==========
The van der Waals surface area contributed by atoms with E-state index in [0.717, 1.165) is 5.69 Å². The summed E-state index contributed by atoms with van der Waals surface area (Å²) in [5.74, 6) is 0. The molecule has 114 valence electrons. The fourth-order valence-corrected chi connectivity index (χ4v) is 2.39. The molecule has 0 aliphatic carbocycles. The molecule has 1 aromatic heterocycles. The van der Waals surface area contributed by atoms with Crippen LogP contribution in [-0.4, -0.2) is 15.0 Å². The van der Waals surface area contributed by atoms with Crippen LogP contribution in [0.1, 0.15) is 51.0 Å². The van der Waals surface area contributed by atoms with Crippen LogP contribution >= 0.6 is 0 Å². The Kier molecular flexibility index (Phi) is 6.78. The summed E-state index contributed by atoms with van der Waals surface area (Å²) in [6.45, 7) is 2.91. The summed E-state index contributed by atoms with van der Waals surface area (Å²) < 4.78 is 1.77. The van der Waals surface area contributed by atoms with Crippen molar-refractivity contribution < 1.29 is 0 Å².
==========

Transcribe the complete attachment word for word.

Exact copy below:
The van der Waals surface area contributed by atoms with E-state index in [0.717, 1.165) is 5.69 Å². The summed E-state index contributed by atoms with van der Waals surface area (Å²) in [5.74, 6) is 0. The molecule has 114 valence electrons. The fourth-order valence-corrected chi connectivity index (χ4v) is 2.39. The molecule has 0 aliphatic carbocycles. The molecule has 1 aromatic heterocycles. The van der Waals surface area contributed by atoms with Crippen LogP contribution in [-0.4, -0.2) is 15.0 Å². The van der Waals surface area contributed by atoms with Crippen LogP contribution in [0.1, 0.15) is 51.0 Å². The van der Waals surface area contributed by atoms with Crippen LogP contribution >= 0.6 is 0 Å². The Kier molecular flexibility index (Phi) is 6.78. The summed E-state index contributed by atoms with van der Waals surface area (Å²) in [6.45, 7) is 2.91. The summed E-state index contributed by atoms with van der Waals surface area (Å²) < 4.78 is 1.77. The van der Waals surface area contributed by atoms with Crippen molar-refractivity contribution < 1.29 is 0 Å².